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Evaluating Today's Landscape Multifunctionality and Providing an Alternative Future: A Normative Scenario Approach

Rainer Waldhardt, Landscape Ecology and Landscape Planning, Justus-Liebig-University Giessen
Martin Bach, Resources Management, Justus-Liebig-University Giessen
René Borresch, Agricultural and Development Policy, Justus-Liebig-University Giessen
Lutz Breuer, Resources Management, Justus-Liebig-University Giessen
Tim Diekötter, Animal Ecology, Justus-Liebig-University Giessen
Hans-Georg Frede, Resources Management, Justus-Liebig-University Giessen
Stefan Gäth, Waste Management and Environmental Research, Justus-Liebig-University Giessen
Oliver Ginzler, Landscape Ecology and Landscape Planning, Justus-Liebig-University Giessen
Thomas Gottschalk, Animal Ecology, Justus-Liebig-University Giessen
Stefan Julich, Resources Management, Justus-Liebig-University Giessen
Matthias Krumpholz, Agribusiness Management, Justus-Liebig-University Giessen
Friedrich Kuhlmann, Agribusiness Management, Justus-Liebig-University Giessen
Annette Otte, Landscape Ecology and Landscape Planning, Justus-Liebig-University Giessen
Birgit Reger, Landscape Ecology and Landscape Planning, Justus-Liebig-University Giessen
Wolfgang Reiher, Resources Management, Justus-Liebig-University Giessen
Kim Schmitz, Agricultural and Development Policy, Justus-Liebig-University Giessen
P. Michael Schmitz, Agricultural and Development Policy, Justus-Liebig-University Giessen
Patrick Sheridan, Agribusiness Management, Justus-Liebig-University Giessen
Dietmar Simmering, Landscape Ecology and Landscape Planning, Justus-Liebig-University Giessen
Cornelia Weist, Biometry and Population Genetics, Justus-Liebig-University Giessen
Volkmar Wolters, Animal Ecology, Justus-Liebig-University Giessen
Dorit Zörner, Waste Management and Environmental Research, Justus-Liebig-University Giessen

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Abstract

Intensive agriculture has had multiple negative effects on the environment across large areas of Europe, including a decrease in the degree to which these landscapes serve multiple functions. A quantitative evaluation of the deficits in landscape multifunctionality is difficult, however, for a given landscape as long as "multifunctional reference landscapes" are lacking. We present an interdisciplinary normative scenario approach to overcome this obstacle. Given the example of the lower Wetter-catchment in the Wetterau region (Hesse, Germany), we compare the existing landscape with an expert-generated multifunctional landscape scenario that may also serve as an alternative future. This approach may inspire policy makers and land users by providing a methodology for the design of alternative multifunctional futures in five steps: (1) documentation of today's landscape structure and land use at the scale of uniformly managed land units; (2) detection of functional deficits of today's landscape considering environmental (soil contamination, groundwater production, water quality, biodiversity), economic (land rent), and societal (landscape perception by its population) attributes; (3) compilation of a catalogue of alternative land uses (including linear landscape elements) suitable to minimize the detected functional deficits; (4) rule-based modification of today's land-use pattern into a normative scenario; and (5) comparison of today's landscape and the normative scenario by applying the model network ITE²M. Results highlight a strongly unbalanced allocation of private and public goods in today's landscape with severe deficits in environmental and societal landscape features, but a significantly higher land rent. The designed multifunctional scenario, instead, may be preferred by the local population, and their willingness to pay for multifunctionality could potentially compensate calculated opportunity costs. Hence, the generated landscape scenario may be regarded as an alternative, multifunctional future.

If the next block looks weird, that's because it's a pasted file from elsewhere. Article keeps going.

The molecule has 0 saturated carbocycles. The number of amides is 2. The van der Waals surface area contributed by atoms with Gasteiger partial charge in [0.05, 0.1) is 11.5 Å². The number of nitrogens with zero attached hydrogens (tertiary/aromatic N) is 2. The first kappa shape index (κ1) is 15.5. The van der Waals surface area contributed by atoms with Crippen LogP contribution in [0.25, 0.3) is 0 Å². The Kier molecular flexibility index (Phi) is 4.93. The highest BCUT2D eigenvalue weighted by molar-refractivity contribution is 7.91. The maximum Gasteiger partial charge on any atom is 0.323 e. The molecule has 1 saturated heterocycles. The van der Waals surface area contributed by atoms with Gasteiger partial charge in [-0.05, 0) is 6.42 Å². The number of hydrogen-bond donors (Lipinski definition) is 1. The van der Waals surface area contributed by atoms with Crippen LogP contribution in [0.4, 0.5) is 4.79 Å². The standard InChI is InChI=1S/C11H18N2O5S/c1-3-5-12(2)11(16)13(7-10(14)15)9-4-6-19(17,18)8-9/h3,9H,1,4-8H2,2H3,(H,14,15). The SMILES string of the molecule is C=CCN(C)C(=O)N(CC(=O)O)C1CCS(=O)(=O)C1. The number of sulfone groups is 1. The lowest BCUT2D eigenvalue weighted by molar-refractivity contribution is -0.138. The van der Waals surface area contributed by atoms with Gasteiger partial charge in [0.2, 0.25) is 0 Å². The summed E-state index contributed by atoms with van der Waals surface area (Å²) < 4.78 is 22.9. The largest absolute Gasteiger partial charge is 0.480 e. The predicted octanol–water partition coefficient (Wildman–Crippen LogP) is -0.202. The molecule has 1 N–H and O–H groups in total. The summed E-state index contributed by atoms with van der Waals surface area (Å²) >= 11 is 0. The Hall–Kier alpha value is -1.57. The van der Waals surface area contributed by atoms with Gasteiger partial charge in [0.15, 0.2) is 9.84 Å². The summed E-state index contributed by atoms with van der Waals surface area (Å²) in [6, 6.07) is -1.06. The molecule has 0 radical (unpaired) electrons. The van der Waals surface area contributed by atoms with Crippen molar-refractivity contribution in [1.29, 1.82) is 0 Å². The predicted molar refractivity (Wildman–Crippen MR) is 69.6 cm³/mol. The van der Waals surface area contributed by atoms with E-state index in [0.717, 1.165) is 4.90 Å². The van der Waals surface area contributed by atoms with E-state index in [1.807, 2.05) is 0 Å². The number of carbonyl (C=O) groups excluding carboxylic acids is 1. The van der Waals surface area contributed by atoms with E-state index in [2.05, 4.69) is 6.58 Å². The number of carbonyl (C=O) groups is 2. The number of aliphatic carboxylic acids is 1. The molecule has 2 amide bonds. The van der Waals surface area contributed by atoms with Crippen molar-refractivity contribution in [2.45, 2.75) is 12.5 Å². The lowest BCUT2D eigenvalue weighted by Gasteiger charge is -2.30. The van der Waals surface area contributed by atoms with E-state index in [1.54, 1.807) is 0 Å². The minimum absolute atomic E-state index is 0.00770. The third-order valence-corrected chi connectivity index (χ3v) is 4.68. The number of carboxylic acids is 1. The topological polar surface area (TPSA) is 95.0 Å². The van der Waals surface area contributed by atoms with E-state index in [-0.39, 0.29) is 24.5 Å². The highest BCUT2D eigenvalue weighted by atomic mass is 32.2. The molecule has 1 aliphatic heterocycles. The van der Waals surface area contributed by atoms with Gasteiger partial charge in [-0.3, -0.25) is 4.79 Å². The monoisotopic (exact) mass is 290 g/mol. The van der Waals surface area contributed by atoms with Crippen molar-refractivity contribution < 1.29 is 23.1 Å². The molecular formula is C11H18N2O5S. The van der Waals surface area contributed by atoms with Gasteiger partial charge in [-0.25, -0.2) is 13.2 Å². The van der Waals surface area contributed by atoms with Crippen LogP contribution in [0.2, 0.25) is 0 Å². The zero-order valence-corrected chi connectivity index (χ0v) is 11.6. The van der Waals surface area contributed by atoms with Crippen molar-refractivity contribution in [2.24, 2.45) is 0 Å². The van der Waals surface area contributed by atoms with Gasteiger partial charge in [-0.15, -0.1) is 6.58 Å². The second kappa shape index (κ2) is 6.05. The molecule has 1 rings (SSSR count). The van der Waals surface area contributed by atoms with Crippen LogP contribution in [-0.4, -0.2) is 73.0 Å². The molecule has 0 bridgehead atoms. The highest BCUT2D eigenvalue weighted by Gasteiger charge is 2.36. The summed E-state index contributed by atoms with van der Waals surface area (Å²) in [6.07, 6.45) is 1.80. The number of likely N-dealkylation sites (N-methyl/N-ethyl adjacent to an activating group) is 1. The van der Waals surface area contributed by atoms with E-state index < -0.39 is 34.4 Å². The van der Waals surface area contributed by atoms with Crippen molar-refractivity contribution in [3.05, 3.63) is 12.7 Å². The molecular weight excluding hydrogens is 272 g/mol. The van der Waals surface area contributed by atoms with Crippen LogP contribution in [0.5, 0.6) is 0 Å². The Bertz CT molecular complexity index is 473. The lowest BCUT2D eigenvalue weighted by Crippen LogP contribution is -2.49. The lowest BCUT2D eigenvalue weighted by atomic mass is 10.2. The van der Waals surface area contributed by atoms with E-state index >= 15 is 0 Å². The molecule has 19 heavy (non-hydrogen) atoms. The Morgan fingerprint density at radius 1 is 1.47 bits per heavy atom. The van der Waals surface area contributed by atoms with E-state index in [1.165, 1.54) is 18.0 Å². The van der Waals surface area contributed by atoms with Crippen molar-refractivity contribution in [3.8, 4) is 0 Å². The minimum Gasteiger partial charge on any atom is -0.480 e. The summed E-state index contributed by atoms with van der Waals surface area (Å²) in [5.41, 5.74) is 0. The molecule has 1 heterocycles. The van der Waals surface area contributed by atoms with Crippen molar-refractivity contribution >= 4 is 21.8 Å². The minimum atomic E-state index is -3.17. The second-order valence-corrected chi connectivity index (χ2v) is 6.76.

Key words

agriculture; ecosystem services; Germany; modeling; sustainability
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Ecology and Society. ISSN: 1708-3087